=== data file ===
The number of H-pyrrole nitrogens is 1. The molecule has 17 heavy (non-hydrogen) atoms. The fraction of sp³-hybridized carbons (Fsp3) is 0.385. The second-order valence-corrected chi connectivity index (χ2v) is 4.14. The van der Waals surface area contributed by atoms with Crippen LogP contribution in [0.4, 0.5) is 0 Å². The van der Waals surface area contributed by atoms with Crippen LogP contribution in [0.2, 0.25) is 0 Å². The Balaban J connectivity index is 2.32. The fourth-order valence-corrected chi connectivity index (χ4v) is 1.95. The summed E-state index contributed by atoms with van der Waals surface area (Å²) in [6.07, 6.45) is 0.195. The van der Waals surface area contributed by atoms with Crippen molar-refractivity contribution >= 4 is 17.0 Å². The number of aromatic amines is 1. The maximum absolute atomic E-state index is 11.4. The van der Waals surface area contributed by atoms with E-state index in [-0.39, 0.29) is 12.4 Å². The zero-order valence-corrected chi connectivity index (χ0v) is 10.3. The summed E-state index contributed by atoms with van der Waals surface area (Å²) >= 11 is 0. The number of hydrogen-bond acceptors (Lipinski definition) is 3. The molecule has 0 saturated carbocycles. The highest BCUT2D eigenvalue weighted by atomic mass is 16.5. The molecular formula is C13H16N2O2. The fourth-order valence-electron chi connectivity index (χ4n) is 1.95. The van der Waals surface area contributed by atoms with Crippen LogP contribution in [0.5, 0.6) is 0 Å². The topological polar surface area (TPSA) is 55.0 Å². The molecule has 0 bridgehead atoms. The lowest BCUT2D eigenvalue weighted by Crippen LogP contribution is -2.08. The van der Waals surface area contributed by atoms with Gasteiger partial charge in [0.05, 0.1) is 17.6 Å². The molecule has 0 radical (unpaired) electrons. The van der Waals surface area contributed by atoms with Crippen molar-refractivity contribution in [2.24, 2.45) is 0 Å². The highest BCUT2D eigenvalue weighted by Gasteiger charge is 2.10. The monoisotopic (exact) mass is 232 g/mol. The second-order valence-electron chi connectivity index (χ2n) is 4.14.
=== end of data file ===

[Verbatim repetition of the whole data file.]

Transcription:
The number of H-pyrrole nitrogens is 1. The molecule has 17 heavy (non-hydrogen) atoms. The fraction of sp³-hybridized carbons (Fsp3) is 0.385. The second-order valence-corrected chi connectivity index (χ2v) is 4.14. The van der Waals surface area contributed by atoms with Crippen LogP contribution in [0.4, 0.5) is 0 Å². The van der Waals surface area contributed by atoms with Crippen LogP contribution in [0.2, 0.25) is 0 Å². The Balaban J connectivity index is 2.32. The fourth-order valence-corrected chi connectivity index (χ4v) is 1.95. The summed E-state index contributed by atoms with van der Waals surface area (Å²) in [6.07, 6.45) is 0.195. The van der Waals surface area contributed by atoms with Crippen molar-refractivity contribution >= 4 is 17.0 Å². The number of aromatic amines is 1. The maximum absolute atomic E-state index is 11.4. The van der Waals surface area contributed by atoms with E-state index in [-0.39, 0.29) is 12.4 Å². The zero-order valence-corrected chi connectivity index (χ0v) is 10.3. The summed E-state index contributed by atoms with van der Waals surface area (Å²) >= 11 is 0. The number of hydrogen-bond acceptors (Lipinski definition) is 3. The molecule has 0 saturated carbocycles. The highest BCUT2D eigenvalue weighted by atomic mass is 16.5. The molecular formula is C13H16N2O2. The fourth-order valence-electron chi connectivity index (χ4n) is 1.95. The van der Waals surface area contributed by atoms with Crippen LogP contribution in [0.5, 0.6) is 0 Å². The topological polar surface area (TPSA) is 55.0 Å². The molecule has 0 bridgehead atoms. The lowest BCUT2D eigenvalue weighted by Crippen LogP contribution is -2.08. The van der Waals surface area contributed by atoms with Gasteiger partial charge in [0.05, 0.1) is 17.6 Å². The molecule has 0 radical (unpaired) electrons. The van der Waals surface area contributed by atoms with Crippen molar-refractivity contribution in [2.24, 2.45) is 0 Å². The highest BCUT2D eigenvalue weighted by Gasteiger charge is 2.10. The monoisotopic (exact) mass is 232 g/mol. The second-order valence-electron chi connectivity index (χ2n) is 4.14.